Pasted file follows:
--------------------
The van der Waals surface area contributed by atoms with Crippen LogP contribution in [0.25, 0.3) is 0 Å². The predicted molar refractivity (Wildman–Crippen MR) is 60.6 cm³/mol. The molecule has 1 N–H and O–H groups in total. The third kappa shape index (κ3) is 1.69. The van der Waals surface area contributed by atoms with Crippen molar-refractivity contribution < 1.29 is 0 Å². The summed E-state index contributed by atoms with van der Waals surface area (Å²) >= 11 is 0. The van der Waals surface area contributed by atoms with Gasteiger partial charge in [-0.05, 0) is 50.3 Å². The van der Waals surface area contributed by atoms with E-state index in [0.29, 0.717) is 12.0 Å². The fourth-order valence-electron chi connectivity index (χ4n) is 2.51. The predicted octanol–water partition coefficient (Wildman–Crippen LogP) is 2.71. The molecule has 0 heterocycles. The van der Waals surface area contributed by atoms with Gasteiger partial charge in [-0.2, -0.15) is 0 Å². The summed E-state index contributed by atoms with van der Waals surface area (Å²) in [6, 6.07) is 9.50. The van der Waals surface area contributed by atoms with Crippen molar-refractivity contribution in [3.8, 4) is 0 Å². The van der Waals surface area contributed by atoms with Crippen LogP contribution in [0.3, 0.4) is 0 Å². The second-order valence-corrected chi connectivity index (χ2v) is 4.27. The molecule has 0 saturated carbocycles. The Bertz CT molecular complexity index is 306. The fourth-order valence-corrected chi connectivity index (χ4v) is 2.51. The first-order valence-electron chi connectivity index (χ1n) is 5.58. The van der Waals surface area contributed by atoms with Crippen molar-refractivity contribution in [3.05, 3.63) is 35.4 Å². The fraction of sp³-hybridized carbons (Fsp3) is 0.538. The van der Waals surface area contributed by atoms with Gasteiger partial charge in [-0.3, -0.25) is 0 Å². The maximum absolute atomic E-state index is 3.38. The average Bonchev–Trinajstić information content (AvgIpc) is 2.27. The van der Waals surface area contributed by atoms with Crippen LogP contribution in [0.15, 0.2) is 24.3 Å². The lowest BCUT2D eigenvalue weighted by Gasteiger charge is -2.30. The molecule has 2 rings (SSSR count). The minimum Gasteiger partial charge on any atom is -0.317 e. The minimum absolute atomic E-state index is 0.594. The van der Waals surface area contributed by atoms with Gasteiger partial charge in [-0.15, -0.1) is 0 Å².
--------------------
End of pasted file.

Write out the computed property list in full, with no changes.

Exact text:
The van der Waals surface area contributed by atoms with Crippen LogP contribution in [0.25, 0.3) is 0 Å². The predicted molar refractivity (Wildman–Crippen MR) is 60.6 cm³/mol. The molecule has 1 N–H and O–H groups in total. The third kappa shape index (κ3) is 1.69. The van der Waals surface area contributed by atoms with Crippen molar-refractivity contribution < 1.29 is 0 Å². The summed E-state index contributed by atoms with van der Waals surface area (Å²) >= 11 is 0. The van der Waals surface area contributed by atoms with Gasteiger partial charge in [-0.05, 0) is 50.3 Å². The van der Waals surface area contributed by atoms with E-state index in [0.29, 0.717) is 12.0 Å². The fourth-order valence-electron chi connectivity index (χ4n) is 2.51. The predicted octanol–water partition coefficient (Wildman–Crippen LogP) is 2.71. The molecule has 0 heterocycles. The van der Waals surface area contributed by atoms with Gasteiger partial charge in [-0.2, -0.15) is 0 Å². The summed E-state index contributed by atoms with van der Waals surface area (Å²) in [6, 6.07) is 9.50. The van der Waals surface area contributed by atoms with Crippen molar-refractivity contribution in [3.8, 4) is 0 Å². The van der Waals surface area contributed by atoms with Crippen LogP contribution in [0.3, 0.4) is 0 Å². The second-order valence-corrected chi connectivity index (χ2v) is 4.27. The molecule has 0 saturated carbocycles. The Bertz CT molecular complexity index is 306. The fourth-order valence-corrected chi connectivity index (χ4v) is 2.51. The first-order valence-electron chi connectivity index (χ1n) is 5.58. The van der Waals surface area contributed by atoms with Crippen molar-refractivity contribution in [3.05, 3.63) is 35.4 Å². The fraction of sp³-hybridized carbons (Fsp3) is 0.538. The van der Waals surface area contributed by atoms with Gasteiger partial charge in [-0.3, -0.25) is 0 Å². The maximum absolute atomic E-state index is 3.38. The average Bonchev–Trinajstić information content (AvgIpc) is 2.27. The van der Waals surface area contributed by atoms with Crippen LogP contribution in [0.15, 0.2) is 24.3 Å². The lowest BCUT2D eigenvalue weighted by Gasteiger charge is -2.30. The molecule has 2 rings (SSSR count). The minimum Gasteiger partial charge on any atom is -0.317 e. The minimum absolute atomic E-state index is 0.594. The van der Waals surface area contributed by atoms with Gasteiger partial charge in [-0.15, -0.1) is 0 Å².